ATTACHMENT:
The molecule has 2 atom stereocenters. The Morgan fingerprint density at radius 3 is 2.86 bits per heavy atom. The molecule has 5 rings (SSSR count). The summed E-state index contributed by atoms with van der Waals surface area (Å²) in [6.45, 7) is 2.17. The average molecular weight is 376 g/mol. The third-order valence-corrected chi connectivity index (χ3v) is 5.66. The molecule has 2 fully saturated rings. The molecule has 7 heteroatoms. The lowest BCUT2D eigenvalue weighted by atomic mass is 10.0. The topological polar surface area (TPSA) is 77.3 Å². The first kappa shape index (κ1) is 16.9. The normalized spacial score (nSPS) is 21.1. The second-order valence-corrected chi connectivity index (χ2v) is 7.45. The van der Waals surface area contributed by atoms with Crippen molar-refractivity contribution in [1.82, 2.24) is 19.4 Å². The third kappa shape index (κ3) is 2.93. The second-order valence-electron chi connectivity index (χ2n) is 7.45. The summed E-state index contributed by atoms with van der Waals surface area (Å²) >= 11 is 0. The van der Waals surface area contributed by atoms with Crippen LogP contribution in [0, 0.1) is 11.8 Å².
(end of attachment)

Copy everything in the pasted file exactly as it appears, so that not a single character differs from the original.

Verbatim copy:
The molecule has 2 atom stereocenters. The Morgan fingerprint density at radius 3 is 2.86 bits per heavy atom. The molecule has 5 rings (SSSR count). The summed E-state index contributed by atoms with van der Waals surface area (Å²) in [6.45, 7) is 2.17. The average molecular weight is 376 g/mol. The third-order valence-corrected chi connectivity index (χ3v) is 5.66. The molecule has 2 fully saturated rings. The molecule has 7 heteroatoms. The lowest BCUT2D eigenvalue weighted by atomic mass is 10.0. The topological polar surface area (TPSA) is 77.3 Å². The first kappa shape index (κ1) is 16.9. The normalized spacial score (nSPS) is 21.1. The second-order valence-corrected chi connectivity index (χ2v) is 7.45. The van der Waals surface area contributed by atoms with Crippen molar-refractivity contribution in [1.82, 2.24) is 19.4 Å². The third kappa shape index (κ3) is 2.93. The second-order valence-electron chi connectivity index (χ2n) is 7.45. The summed E-state index contributed by atoms with van der Waals surface area (Å²) >= 11 is 0. The van der Waals surface area contributed by atoms with Crippen LogP contribution in [0, 0.1) is 11.8 Å².